Facebook Remains A Threat To Free Speech

[Photo by Zach Gibson/Getty Images]

Peter Flaherty President, National Legal and Policy Center
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During his two days on Capitol Hill, Facebook CEO Mark Zuckerberg repeatedly denied that the company censors information and opinion with which it disagrees, despite extensive evidence to the contrary.

Facebook censorship is real. The National Legal and Policy Center has regularly had our Facebook postings delayed or rejected outright when they pertain to Black Lives Matter, which we have regularly criticized.

It just so happens that Zuckerberg has a different view of Black Lives Matter. Zuckerberg purports to value free expression, famously allowing the “signature wall” at Facebook headquarters. But when in 2016 “Black Lives Matter” graffiti was met with “All Lives Matter,” Zuckerberg just could not have it. He issued a memo calling such sentiments “unacceptable” and “malicious” and assured everyone that the company was “investigating the current incidents.”

Before Congress, Zuckerberg insisted that Facebook wishes to be a platform for all points of view, with a few obvious exceptions like terrorism and what he called “hate speech,” that vague term that presumably to him includes phrases like “all lives matter.”

Hurling accusations of “hate,” whether accurate or not, can be a powerful weapon. Left-wing activists understand this so well that the practice has been institutionalized by the Southern Poverty Law Center (SPLC), which issues lists of “hate groups” and individuals.

The SPLC strategy is pretty transparent. You can smear a credible, mainstream critic of immigration or gay marriage by putting them on the same list as the KKK. This crude and reckless tactic, the only purpose of which is to shut down debate, has not precluded an embrace of SPLC by Silicon Valley executives. Apple CEO Tim Cook last year arranged for a $1 million gift of Apple shareholder funds to SPLC.

Zuckerberg is not Cook but they inhabit the same world. Zuckerberg demonstrated some self-awareness of this while on the Hill. After denying that ideological bias existed, he then sought to explain it as a regrettable result of the company’s physical location in one of the most liberal regions of the country.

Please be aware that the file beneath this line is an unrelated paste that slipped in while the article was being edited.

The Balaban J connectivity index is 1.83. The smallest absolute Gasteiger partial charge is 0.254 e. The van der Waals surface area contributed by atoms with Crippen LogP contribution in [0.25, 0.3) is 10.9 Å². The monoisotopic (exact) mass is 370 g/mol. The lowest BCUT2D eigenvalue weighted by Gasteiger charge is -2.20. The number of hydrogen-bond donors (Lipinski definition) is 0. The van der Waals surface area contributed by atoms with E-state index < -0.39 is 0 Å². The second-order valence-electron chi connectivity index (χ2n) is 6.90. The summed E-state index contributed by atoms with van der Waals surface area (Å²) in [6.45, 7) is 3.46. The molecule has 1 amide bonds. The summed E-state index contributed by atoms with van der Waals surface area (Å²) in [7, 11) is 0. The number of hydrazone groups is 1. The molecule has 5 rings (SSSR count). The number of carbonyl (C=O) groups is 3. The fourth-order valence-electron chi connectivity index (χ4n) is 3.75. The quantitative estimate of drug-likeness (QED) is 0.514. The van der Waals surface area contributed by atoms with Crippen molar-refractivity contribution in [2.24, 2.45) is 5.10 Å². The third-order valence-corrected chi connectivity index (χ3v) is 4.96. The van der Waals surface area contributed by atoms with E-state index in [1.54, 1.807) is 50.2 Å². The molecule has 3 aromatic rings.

To the actual subject of the hearings, Zuckerberg repeatedly made the claim that Facebook does not sell the personal data of its users. Instead, it makes money by selling ads targeted at individual users “based on their interests.” Aren’t we lucky?

Of course, Facebook knows all about those interests because it collects data on its users every second they are logged on. While it is technically true that Facebook doesn’t sell user personal data to third parties (except when a “mistake” is made), it monetizes the personal data by using it to target the ads purchased by third parties. Without user data, Facebook would not make a dime.

The only assurances that user data is not being directly sold are Facebook corporate policies, which can change, and Zuckerberg’s word, which is not very reliable.

Remember, the fantastic growth of Facebook was fueled by its inducement to millions of businesses and other entities to build a community of their own “likes.” The blue and white Facebook logo became ubiquitous in the front windows and on the delivery trucks of every small business. Facebook then figured out that since it controlled the data, and it is a monopoly, it could make a lot more money by forcing the community builders to pay to reach their own communities.  All it took was a few subtle changes to Facebook corporate policies that were explained as something else.

Data is valuable. Data correlated with other data is more valuable. It is also more dangerous. There is no stopping data acquired in “legitimate” ways, such as by Facebook when you like something, from being correlated with data stolen or scooped up in any number of other ways. If Facebook can brazenly censor expression it doesn’t like in the full light of day, just think of what’s possible in the dark recesses of its data farms.

Peter Flaherty is Chairman of the National Legal and Policy Center.

The views and opinions expressed in this commentary are those of the author and do not reflect the official position of The Daily Caller.